Successful installation of the CMS Pixel Tracker

CMS collaboration

After more than two years of maintenance and upgrades, the Pixel Tracker has been installed at the centre of the CMS detector and is now ready for commissioning. 

Of all the CMS subdetectors, the Pixel Tracker is the closest to the interaction point (IP) – the point of collision between the proton beams. In the core of the detector, it reconstructs the paths of high-energy electrons, muons and electrically charged hadrons, but also the decay of very short-lived particles such as those containing beauty or “b” quarks. Those decays are used, among other things, to study the differences between matter and antimatter.

The Pixel Tracker is composed of concentric layers and rings of 1800 small silicon modules. Each of these modules contains about 66 000 individual pixels, for a total of 120 million pixels. The pixels’ tiny size (100x150 μm2) allows the trajectory of a particle passing through the detector to be precisely measured and its origin determined with a precision of about 10 μm.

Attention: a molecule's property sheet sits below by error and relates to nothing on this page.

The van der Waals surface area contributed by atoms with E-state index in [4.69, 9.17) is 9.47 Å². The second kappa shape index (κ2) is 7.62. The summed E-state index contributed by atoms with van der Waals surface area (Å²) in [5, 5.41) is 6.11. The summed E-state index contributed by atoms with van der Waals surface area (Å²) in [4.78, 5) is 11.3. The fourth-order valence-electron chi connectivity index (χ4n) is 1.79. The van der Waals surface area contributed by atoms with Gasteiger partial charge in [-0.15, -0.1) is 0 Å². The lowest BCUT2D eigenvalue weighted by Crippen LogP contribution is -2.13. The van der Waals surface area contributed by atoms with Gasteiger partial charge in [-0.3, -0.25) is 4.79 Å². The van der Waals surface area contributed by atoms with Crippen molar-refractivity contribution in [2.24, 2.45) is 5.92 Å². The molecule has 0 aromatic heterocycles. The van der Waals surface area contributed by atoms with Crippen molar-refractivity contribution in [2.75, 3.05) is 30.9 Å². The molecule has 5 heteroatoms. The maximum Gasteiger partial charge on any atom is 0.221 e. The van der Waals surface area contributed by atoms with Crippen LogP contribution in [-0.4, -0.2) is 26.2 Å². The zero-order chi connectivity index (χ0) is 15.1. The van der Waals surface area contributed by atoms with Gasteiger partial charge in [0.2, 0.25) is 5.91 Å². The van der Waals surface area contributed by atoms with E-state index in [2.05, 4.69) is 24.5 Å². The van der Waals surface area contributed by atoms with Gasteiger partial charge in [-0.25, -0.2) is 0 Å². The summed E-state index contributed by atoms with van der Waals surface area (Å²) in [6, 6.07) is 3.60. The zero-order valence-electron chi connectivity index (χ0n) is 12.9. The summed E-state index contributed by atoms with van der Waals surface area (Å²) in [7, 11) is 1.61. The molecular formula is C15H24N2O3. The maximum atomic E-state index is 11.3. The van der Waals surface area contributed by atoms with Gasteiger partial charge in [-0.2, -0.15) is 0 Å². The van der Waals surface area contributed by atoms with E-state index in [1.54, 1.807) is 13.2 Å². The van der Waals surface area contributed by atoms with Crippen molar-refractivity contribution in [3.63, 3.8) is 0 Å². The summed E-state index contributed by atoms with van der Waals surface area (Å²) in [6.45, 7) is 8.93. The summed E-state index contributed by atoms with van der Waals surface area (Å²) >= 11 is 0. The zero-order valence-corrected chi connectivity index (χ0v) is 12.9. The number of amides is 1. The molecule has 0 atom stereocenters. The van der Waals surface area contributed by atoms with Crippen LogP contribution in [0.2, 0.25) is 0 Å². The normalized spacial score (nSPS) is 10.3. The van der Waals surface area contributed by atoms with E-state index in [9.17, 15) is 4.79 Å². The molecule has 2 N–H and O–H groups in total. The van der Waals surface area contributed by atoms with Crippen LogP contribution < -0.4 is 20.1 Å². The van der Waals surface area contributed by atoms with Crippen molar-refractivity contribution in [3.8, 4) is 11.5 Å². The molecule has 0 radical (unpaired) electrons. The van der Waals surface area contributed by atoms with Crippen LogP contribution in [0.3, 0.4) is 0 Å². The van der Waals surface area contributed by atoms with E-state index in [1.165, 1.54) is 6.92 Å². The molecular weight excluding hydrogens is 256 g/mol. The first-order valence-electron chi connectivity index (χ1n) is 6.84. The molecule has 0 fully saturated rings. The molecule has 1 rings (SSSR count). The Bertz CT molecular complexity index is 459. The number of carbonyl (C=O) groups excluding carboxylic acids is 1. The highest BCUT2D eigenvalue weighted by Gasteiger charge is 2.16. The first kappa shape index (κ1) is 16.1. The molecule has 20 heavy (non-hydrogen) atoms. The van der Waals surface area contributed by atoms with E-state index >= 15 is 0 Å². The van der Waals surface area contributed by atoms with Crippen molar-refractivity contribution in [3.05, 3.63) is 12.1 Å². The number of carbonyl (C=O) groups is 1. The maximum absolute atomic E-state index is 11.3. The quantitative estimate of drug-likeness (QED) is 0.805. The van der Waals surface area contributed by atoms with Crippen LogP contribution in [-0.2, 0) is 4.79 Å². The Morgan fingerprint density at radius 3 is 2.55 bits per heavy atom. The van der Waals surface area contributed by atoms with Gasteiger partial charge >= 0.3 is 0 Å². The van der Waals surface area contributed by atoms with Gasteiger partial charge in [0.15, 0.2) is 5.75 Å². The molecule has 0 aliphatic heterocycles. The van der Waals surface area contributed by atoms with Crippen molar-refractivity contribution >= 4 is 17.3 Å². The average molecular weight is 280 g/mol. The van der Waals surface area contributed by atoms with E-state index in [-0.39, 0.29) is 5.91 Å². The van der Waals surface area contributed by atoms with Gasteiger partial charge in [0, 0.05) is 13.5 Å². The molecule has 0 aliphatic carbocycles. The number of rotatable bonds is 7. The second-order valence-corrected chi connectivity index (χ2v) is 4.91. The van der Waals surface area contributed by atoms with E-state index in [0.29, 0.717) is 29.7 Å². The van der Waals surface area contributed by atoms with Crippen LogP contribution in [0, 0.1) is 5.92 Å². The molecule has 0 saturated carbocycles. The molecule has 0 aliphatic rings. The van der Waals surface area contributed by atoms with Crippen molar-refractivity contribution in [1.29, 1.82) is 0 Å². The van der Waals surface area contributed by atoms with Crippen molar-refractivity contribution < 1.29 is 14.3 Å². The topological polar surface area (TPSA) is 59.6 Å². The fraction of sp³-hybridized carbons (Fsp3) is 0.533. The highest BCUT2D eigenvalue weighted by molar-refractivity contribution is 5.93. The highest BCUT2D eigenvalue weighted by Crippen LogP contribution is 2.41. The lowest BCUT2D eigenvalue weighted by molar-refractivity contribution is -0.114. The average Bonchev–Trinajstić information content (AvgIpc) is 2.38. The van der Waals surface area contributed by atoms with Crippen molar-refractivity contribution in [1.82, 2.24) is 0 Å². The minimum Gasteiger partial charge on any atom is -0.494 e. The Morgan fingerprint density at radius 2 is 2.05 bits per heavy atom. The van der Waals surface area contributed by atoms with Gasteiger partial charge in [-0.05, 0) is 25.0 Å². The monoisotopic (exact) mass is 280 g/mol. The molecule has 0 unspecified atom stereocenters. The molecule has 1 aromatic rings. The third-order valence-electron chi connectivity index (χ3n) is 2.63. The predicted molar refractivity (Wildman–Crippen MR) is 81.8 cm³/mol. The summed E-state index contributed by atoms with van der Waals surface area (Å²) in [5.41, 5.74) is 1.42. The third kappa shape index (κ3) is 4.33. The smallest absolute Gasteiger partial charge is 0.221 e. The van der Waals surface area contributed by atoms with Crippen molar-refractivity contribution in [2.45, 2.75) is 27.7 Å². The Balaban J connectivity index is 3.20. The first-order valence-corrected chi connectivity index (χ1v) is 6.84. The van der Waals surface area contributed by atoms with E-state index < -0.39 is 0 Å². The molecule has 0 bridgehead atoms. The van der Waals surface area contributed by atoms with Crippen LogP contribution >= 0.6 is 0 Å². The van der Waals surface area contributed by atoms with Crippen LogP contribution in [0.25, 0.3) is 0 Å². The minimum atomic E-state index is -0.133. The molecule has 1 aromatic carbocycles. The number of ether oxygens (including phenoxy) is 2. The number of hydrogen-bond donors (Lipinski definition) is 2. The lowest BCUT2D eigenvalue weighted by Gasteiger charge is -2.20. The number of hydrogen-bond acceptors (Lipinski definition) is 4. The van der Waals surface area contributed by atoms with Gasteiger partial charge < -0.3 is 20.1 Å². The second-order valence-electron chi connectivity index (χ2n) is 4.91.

Due to its location very close to the IP, the Pixel Tracker suffers a great deal of radiation damage from particle collisions. In the innermost layer, a mere 2.9 cm away from the beam pipe, around 600 million particles pass through one square centimetre of the detector every second. Low temperatures help to protect the Pixel Tracker from this high radiation (it is kept at -20 °C), but some damage still occurs. 

To tackle this issue, the subdetector underwent extensive repairs and upgrades in the clean room where it was stored after its extraction from the cavern at the beginning of Long Shutdown 2. Its design was improved and its innermost layer replaced. The pixel detector was then reinstalled at the centre of the CMS detector and is now ready for commissioning. 

The final installation was the latest of the many achievements of the CMS Tracker group, one of the largest sub-groups of the CMS collaboration with about 600 people from over 70 institutions in 19 countries.

Relive the event, including footage of the operations and interviews from Lea Caminada, John Conway and Erik Butz, on CERN’s social media channels: